BY: Fr. Arthur Ntembula


(Isaiah 66:18-21, Hebrews 12:5-7, 11-13, Luke 13:22-30)

Isaiah is prophesying to the exile survivors who feel depressed at the sight of the ruined Jerusalem. There is no temple for them to worship their God in. They have no king either. They are a disoriented nation. Will God give them back what they have lost? Their present situation means that they have to start afresh. Through the prophet Isaiah, God promises them glory. He tells them that He will gather all peoples from all the tribes of Israel. They shall be restored. When they see his glory, they will proclaim it to other nations. They will give testimony of what God will do in their life. Through their offerings, Israelites will express their gratitude to the Lord. Now they must pledge adherence to the law and faithfulness to the covenant. During our moments of loss, we are like the ‘scattered’ Israel. We feel disoriented, and on the verge of giving up. God, through his prophet, says “you too shall see your glory.” We should, therefore, believe that our God will keep his promise.

In the gospel, Jesus talks about the narrow gate. Everybody will have to struggle through it to get into the Kingdom of God. Will we also become sharers in eternal glory? Israel cannot enjoy restoration unless she prepares herself for it. Similarly, we need to prepare ourselves for the narrow gate. We need to make ourselves smaller than the narrow gate, or we will be too big for it. We can make ourselves small by submitting to God as opposed to being self-inflated and self-conceited, without any regard for God in our lives. The narrow gate is not for the proud and for those that reward themselves for the work God accomplishes in their life. The narrow gate is for those who recognise the immensity of God in their life through submission to his authority. It is for those who regard themselves small so that the only thing that others see in them is the face of God. Israel is a chosen nation; now she is on her way to restoration. However, Israel has to step back and allow God to lead the way. Israel should submit to God’s guidance or her restoration will not mean anything. Israel cannot see the glory that awaits her unless she glorifies God through a life of obedience and trust. This “Israel” is you and I.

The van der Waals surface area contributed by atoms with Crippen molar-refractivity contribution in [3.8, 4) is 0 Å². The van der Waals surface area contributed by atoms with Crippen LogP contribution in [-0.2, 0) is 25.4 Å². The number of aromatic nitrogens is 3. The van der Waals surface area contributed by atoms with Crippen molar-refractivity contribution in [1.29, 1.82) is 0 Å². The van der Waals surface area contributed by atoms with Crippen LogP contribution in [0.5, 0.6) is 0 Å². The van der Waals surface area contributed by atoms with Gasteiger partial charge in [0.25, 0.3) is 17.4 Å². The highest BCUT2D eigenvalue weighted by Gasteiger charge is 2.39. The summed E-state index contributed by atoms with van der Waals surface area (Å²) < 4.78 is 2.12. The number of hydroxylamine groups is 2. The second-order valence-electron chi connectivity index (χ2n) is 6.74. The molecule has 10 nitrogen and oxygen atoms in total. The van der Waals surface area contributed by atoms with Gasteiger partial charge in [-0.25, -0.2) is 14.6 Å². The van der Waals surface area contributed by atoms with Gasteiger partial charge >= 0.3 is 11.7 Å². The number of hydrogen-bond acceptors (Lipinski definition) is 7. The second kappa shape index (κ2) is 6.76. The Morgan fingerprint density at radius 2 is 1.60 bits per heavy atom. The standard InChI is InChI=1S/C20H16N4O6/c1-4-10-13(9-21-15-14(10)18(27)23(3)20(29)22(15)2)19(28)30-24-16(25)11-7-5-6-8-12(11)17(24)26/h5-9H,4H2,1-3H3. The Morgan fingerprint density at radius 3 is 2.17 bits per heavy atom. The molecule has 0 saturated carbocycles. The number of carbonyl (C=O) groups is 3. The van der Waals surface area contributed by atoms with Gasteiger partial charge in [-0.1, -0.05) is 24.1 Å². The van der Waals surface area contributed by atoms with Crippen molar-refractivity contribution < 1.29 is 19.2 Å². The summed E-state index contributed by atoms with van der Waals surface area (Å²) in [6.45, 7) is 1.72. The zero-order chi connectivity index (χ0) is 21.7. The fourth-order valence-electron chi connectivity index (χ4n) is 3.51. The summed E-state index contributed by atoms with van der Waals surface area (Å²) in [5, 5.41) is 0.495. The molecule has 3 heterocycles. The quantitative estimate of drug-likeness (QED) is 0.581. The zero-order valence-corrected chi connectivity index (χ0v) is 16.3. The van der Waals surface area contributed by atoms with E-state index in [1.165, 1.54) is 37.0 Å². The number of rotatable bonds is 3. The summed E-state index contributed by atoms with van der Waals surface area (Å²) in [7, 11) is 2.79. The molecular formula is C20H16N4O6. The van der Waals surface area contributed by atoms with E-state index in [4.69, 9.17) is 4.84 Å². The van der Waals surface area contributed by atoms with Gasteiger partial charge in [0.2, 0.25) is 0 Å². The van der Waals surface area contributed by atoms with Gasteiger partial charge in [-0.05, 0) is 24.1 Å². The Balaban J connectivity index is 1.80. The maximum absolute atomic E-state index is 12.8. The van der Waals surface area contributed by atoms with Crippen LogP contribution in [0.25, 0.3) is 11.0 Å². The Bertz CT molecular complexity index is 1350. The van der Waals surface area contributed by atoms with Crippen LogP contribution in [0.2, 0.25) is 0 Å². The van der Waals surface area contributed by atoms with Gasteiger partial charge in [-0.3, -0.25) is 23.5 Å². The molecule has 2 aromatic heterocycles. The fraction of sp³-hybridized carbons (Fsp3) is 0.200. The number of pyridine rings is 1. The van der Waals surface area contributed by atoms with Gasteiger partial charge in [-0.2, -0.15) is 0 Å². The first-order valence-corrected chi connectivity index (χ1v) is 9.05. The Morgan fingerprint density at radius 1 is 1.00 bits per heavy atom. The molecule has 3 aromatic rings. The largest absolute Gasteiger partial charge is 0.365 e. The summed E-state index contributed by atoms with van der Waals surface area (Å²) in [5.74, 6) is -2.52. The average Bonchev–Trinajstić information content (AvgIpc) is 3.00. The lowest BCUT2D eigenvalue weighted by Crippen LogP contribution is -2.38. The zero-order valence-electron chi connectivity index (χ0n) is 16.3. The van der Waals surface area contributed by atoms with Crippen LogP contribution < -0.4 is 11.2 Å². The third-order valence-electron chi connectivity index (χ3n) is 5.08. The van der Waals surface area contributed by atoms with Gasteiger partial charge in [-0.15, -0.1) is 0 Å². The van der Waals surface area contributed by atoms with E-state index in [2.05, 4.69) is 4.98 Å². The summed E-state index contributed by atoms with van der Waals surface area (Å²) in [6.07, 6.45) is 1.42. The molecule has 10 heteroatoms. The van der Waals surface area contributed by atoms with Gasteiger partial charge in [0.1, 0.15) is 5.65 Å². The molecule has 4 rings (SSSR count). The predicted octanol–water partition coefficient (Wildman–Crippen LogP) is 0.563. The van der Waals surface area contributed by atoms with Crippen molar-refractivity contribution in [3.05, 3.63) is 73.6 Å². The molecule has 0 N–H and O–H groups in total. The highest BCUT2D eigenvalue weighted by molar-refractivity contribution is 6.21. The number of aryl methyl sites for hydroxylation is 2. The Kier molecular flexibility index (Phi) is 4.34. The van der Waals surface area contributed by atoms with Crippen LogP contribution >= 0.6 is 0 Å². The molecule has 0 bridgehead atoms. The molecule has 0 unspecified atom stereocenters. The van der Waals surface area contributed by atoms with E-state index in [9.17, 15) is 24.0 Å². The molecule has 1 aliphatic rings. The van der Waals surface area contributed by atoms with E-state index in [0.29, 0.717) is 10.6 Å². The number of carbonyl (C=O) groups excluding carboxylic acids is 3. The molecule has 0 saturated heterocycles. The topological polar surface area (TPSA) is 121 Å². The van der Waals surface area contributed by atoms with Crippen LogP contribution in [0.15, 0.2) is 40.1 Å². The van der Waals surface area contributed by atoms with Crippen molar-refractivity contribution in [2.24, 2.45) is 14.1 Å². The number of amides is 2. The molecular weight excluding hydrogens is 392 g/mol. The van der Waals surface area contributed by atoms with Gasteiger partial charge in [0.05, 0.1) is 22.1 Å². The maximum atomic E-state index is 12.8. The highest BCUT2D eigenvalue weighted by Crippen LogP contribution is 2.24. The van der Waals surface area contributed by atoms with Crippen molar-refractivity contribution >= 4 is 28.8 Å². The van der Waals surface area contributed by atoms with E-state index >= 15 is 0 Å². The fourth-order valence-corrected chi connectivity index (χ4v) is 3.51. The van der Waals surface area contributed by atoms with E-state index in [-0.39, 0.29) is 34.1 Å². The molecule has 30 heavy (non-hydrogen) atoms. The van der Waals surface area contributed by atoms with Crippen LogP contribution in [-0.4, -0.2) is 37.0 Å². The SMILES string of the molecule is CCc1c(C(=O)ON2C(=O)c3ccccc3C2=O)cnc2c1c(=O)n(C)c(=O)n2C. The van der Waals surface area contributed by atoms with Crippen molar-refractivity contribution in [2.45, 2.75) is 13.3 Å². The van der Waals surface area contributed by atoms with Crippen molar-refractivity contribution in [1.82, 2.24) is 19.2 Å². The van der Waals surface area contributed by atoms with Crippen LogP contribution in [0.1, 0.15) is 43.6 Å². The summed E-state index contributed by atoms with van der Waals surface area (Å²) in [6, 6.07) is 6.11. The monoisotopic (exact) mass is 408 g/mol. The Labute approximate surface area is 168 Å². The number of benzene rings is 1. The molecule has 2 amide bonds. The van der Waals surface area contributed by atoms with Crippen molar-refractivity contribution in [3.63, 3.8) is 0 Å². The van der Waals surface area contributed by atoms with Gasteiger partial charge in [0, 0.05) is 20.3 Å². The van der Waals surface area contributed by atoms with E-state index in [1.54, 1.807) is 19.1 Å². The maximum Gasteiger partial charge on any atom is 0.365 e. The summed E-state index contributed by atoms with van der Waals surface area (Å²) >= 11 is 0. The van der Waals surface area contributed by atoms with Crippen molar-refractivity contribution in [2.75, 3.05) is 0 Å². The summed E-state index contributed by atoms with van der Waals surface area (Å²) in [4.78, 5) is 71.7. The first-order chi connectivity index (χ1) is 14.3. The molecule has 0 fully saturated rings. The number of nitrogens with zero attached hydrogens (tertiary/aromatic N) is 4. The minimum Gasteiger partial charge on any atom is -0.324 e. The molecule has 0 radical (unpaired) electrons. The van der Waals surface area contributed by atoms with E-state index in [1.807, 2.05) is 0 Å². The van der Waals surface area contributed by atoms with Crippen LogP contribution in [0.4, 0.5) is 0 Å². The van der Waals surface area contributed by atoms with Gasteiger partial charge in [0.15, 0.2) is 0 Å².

Struggling through the narrow gate can be a dramatic situation. As we live our lives here on earth, we gather around ourselves a lot of baggage. Most of it is a baggage of sin. It keeps accumulating until we become too big to pass through the narrow gate. The time is now for us to start shedding it off. This entails a continuous renewal of our Christian life. Israelites had to start renewing their life as a people for them to enjoy the promised glory. In our case, renewal consists in leaving the bad luggage behind so that we do not deprive ourselves of the new Jerusalem, eternity. The second reading puts this differently; it exhorts us to “strengthen our weak knees and make straight the paths for our feet.” It is talking about a renewed life in Christ. The “weak knees” and the “crooked ways” signify a person whose spiritual life is failing due to a lack of focus on God. Strengthening the knees and straightening the crooked paths means that we set ourselves on the path that leads to spiritual healing. If we remain heavy because of pride and the bad luggage that we carry, then the narrow gate will be too small for us. And if we do not make ourselves small enough to enter heaven, then we will remain out in eternal fire where there will be weeping and gnashing of teeth.

Fr. Arthur Ntembula

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